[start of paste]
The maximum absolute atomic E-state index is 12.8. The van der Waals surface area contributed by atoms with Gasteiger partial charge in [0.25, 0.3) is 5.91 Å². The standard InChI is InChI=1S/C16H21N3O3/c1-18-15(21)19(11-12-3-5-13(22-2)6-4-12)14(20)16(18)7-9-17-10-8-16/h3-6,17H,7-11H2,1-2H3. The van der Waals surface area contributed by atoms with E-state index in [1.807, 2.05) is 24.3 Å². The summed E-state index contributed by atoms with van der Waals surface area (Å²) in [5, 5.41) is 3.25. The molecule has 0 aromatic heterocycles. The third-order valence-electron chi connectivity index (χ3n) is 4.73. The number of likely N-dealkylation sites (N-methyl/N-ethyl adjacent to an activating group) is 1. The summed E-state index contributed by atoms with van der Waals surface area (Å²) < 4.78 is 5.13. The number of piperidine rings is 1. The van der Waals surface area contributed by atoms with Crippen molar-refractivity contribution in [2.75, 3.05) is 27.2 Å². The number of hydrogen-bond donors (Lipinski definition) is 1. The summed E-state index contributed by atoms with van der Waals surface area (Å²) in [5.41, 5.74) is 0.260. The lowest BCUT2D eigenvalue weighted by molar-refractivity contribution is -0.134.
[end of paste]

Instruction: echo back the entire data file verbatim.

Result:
The maximum absolute atomic E-state index is 12.8. The van der Waals surface area contributed by atoms with Gasteiger partial charge in [0.25, 0.3) is 5.91 Å². The standard InChI is InChI=1S/C16H21N3O3/c1-18-15(21)19(11-12-3-5-13(22-2)6-4-12)14(20)16(18)7-9-17-10-8-16/h3-6,17H,7-11H2,1-2H3. The van der Waals surface area contributed by atoms with E-state index in [1.807, 2.05) is 24.3 Å². The summed E-state index contributed by atoms with van der Waals surface area (Å²) in [5, 5.41) is 3.25. The molecule has 0 aromatic heterocycles. The third-order valence-electron chi connectivity index (χ3n) is 4.73. The number of likely N-dealkylation sites (N-methyl/N-ethyl adjacent to an activating group) is 1. The summed E-state index contributed by atoms with van der Waals surface area (Å²) < 4.78 is 5.13. The number of piperidine rings is 1. The van der Waals surface area contributed by atoms with Crippen molar-refractivity contribution in [2.75, 3.05) is 27.2 Å². The number of hydrogen-bond donors (Lipinski definition) is 1. The summed E-state index contributed by atoms with van der Waals surface area (Å²) in [5.41, 5.74) is 0.260. The lowest BCUT2D eigenvalue weighted by molar-refractivity contribution is -0.134.